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Living a Life without Suffering

Ven. Pomnyun Sunim. Image courtesy of Jungto Society

The Korean Seon (Zen) master Venerable Pomnyun Sunim (법륜스님) wears many hats: Buddhist monk, teacher, author, environmentalist, and social activist, to name a few. As a widely respected Dharma teacher and a tireless socially engaged activist in his native South Korea, Ven. Pomnyun Sunim has founded numerous Dharma-based organizations, initiatives, and projects that are active across the world. Among them, Jungto Society, a volunteer-based community founded on the Buddhist teachings and expressing equality, simple living, and sustainability, is dedicated to addressing modern social issues that lead to suffering, including environmental degradation, poverty, and conflict.

This column, shared by Jungto Society, presents a series of highlights from Ven. Pomnyun Sunim’s writings, teachings, public talks, and regular live-streamed Dharma Q+A sessions, which are accessible across the globe.

The following teachings were given in Dallas on 14 September 2023. This article is the 14th in a special series taken from Ven. Pomnyun Sunim’s Dharma tour of Europe and North America—his first overseas tour since the pandemic. Titled “Casual Conversation with Ven. Pomnyun Sunim: Come Talk about Life, Wisdom, and Happiness” the Dharma tour ran from 1–22 September 2023, taking in 21 cities: six in Europe and 15 in North America.*

Giving up my hobby for my family

Q: I am someone who really loves playing tennis. I’ve been playing since my college days and was active in club activities. Fourteen years ago, I met my beloved wife. I love tennis so much that I play for three hours at least three times a week. But since last year, my wife has been telling me to play only once a week. I have a son in middle school, and her reason is that my son’s education would go well if his father stayed at home. 

My favorite hobby is tennis, but when my wife tells me not to play, my heart feels heavy and painful. Nevertheless, out of respect for my wife’s opinion, I have been playing tennis only once a week. As a compromise, she has suggested that I play during the day. However, it’s difficult to play tennis in Dallas during the day because it’s so hot.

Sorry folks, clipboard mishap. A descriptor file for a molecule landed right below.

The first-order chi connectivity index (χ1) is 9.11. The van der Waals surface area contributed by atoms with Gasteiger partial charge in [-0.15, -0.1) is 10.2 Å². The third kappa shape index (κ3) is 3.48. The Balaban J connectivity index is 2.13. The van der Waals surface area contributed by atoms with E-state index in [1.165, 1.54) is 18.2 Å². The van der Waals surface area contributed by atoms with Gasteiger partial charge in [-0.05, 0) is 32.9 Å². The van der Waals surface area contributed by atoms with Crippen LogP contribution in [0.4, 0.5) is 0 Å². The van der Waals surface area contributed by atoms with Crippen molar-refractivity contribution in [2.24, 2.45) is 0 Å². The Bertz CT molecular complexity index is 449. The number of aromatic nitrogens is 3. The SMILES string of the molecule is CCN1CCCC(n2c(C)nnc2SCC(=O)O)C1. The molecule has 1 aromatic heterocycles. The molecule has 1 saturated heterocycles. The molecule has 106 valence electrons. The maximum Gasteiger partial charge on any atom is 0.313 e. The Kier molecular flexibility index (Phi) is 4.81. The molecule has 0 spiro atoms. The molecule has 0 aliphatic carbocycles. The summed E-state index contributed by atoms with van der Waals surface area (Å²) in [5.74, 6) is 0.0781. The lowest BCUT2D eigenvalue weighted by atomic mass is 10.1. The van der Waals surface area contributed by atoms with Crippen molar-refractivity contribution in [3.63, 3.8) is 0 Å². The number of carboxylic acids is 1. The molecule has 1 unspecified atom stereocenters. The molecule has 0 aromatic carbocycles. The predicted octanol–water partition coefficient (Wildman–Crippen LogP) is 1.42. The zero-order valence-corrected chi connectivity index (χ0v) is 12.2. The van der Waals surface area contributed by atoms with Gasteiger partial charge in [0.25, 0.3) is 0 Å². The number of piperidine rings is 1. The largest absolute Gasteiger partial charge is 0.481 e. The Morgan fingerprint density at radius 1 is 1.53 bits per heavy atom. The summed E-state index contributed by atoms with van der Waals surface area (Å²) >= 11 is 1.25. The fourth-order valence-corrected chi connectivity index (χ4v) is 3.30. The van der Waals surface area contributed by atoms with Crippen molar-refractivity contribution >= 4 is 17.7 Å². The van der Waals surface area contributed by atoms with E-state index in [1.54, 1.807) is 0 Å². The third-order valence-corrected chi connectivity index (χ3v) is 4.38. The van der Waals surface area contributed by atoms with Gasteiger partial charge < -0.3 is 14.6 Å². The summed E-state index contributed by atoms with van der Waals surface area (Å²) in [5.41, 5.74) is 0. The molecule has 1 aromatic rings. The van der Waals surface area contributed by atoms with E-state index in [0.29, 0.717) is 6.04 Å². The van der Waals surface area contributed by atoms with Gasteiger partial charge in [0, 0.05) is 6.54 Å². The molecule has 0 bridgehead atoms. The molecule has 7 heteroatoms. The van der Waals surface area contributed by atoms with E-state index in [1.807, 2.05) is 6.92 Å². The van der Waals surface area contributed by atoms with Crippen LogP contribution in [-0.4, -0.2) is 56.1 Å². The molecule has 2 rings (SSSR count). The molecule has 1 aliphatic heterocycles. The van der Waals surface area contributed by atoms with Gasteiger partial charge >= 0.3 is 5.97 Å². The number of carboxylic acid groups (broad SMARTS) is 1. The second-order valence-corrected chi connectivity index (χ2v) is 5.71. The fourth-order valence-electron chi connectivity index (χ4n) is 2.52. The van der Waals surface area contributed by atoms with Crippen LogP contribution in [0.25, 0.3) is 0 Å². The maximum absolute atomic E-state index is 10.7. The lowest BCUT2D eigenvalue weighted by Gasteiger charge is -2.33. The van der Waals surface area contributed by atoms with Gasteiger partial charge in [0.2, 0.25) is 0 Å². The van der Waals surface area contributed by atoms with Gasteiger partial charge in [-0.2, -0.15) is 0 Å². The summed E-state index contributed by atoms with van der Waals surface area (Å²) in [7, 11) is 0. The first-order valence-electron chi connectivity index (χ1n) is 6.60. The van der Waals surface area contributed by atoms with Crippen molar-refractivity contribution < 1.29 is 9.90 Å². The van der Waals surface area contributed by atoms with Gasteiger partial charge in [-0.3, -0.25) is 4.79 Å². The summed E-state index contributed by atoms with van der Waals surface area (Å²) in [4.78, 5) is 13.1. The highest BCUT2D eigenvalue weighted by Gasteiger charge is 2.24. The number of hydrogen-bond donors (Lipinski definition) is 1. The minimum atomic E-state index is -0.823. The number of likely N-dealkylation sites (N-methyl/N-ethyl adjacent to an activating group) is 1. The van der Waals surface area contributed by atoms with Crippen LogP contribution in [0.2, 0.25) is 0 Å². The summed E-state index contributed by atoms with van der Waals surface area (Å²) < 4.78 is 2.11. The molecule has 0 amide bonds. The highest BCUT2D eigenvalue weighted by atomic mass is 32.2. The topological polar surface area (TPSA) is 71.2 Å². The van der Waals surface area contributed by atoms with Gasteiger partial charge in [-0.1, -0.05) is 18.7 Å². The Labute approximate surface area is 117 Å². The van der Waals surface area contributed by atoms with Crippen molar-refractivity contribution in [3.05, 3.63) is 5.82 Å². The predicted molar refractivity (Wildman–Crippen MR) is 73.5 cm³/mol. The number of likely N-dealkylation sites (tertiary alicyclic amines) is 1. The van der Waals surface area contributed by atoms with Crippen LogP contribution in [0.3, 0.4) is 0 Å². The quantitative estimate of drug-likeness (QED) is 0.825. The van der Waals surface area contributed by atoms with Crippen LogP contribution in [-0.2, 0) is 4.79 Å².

I have to go to the tennis court at night so that I can meet people and play. In the early days of our marriage, my wife agreed that I could play tennis whenever I wanted, but I didn’t receive a written pledge at the time, which is why I’m in trouble now. Ive earned a lot of money for my family, so I feel frustrated because I’m facing this challenge. I love my wife, but how can I overcome these feelings?

Ven. Pomnyun Sunim: Do you have money?

Q: Yes, I have enough to live on.

Ven. Pomnyun Sunim: Then you could spend money to build an air-conditioned tennis court in a quiet space and play tennis there during the day.

Q: You want me to play tennis alone?

Ven. Pomnyun Sunim: You could create an air-conditioned tennis court and invite your friends to play there. If you provide a tennis court for free, there’s no reason people wouldn’t come. Or you could finance the tennis court you play at to install air conditioning. If you have the money, you can do that. If you don’t have the money, it’s impossible. Meeting both your desire to play tennis and your wife’s needs is bound to cost you money.

Q: It seems like it would cost too much money. Land prices in Dallas are quite high.

Ven. Pomnyun Sunim: Dallas has a lot of land, so if you find a place on the outskirts it won’t cost a lot of money.

Q: There would be the problem of having to travel out of town for an hour.

Ven. Pomnyun Sunim: You can go out of town for about an hour during the day. And you can make friends in that area and play tennis with them. Don’t try to take your current friend to the suburbs.

The second way is to change your thinking. If you were to get into a car accident while driving there and injure your leg, you wouldn’t be able to play tennis even if you wanted to. . . . I guess you’d have to live in a wheelchair. When you think about it in this way, you’ll feel grateful that you’re to play tennis with your good legs at least once a week. If you run out of money, you’ll have to change your thinking like this.

Image courtesy of Jungto Society
Image courtesy of Jungto Society

Q: When I think about how I’m living under pressure from my wife, I feel like, “Why should I listen to that?”

Ven. Pomnyun Sunim: If you keep thinking that way, one day you might get into a car accident and hurt both your legs, and only then will you think, “This is what Sunim told me.” Even now, if you let go of your thoughts and feel grateful for having a healthy body, you can live a satisfied life by playing tennis about once a week. If you’re really dying to play tennis, you can play during the day even if it’s a bit hot. However, there’s also some risk in doing this: if you make all these sacrifices and your child gets bad grades or doesn’t listen to his parents, you’ll feel angry with your wife and child: